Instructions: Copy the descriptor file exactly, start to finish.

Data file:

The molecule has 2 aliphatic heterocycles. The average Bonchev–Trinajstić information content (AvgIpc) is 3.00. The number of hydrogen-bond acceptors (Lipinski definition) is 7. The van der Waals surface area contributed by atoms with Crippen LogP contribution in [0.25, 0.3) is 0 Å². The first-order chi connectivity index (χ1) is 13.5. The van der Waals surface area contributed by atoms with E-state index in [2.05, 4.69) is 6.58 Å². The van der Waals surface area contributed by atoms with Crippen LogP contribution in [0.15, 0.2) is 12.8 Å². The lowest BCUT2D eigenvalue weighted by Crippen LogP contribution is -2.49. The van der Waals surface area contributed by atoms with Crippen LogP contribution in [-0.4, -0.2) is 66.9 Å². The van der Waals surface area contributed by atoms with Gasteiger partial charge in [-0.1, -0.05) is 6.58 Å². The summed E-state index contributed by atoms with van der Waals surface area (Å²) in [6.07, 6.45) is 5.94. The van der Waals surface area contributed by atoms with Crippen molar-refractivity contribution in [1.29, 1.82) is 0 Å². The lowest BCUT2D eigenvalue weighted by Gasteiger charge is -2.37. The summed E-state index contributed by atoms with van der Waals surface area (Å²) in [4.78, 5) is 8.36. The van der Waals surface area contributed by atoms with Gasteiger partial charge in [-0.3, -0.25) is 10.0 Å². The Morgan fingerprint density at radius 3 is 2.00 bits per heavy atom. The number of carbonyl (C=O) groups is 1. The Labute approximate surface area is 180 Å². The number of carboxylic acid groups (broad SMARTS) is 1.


The molecule has 2 aliphatic heterocycles. The average Bonchev–Trinajstić information content (AvgIpc) is 3.00. The number of hydrogen-bond acceptors (Lipinski definition) is 7. The van der Waals surface area contributed by atoms with Crippen LogP contribution in [0.25, 0.3) is 0 Å². The first-order chi connectivity index (χ1) is 13.5. The van der Waals surface area contributed by atoms with E-state index in [2.05, 4.69) is 6.58 Å². The van der Waals surface area contributed by atoms with Crippen LogP contribution in [0.15, 0.2) is 12.8 Å². The lowest BCUT2D eigenvalue weighted by Crippen LogP contribution is -2.49. The van der Waals surface area contributed by atoms with Crippen LogP contribution in [-0.4, -0.2) is 66.9 Å². The van der Waals surface area contributed by atoms with Gasteiger partial charge in [-0.1, -0.05) is 6.58 Å². The summed E-state index contributed by atoms with van der Waals surface area (Å²) in [6.07, 6.45) is 5.94. The van der Waals surface area contributed by atoms with Crippen molar-refractivity contribution in [1.29, 1.82) is 0 Å². The lowest BCUT2D eigenvalue weighted by Gasteiger charge is -2.37. The summed E-state index contributed by atoms with van der Waals surface area (Å²) in [4.78, 5) is 8.36. The van der Waals surface area contributed by atoms with Gasteiger partial charge in [-0.3, -0.25) is 10.0 Å². The Morgan fingerprint density at radius 3 is 2.00 bits per heavy atom. The number of carbonyl (C=O) groups is 1. The Labute approximate surface area is 180 Å². The number of carboxylic acid groups (broad SMARTS) is 1.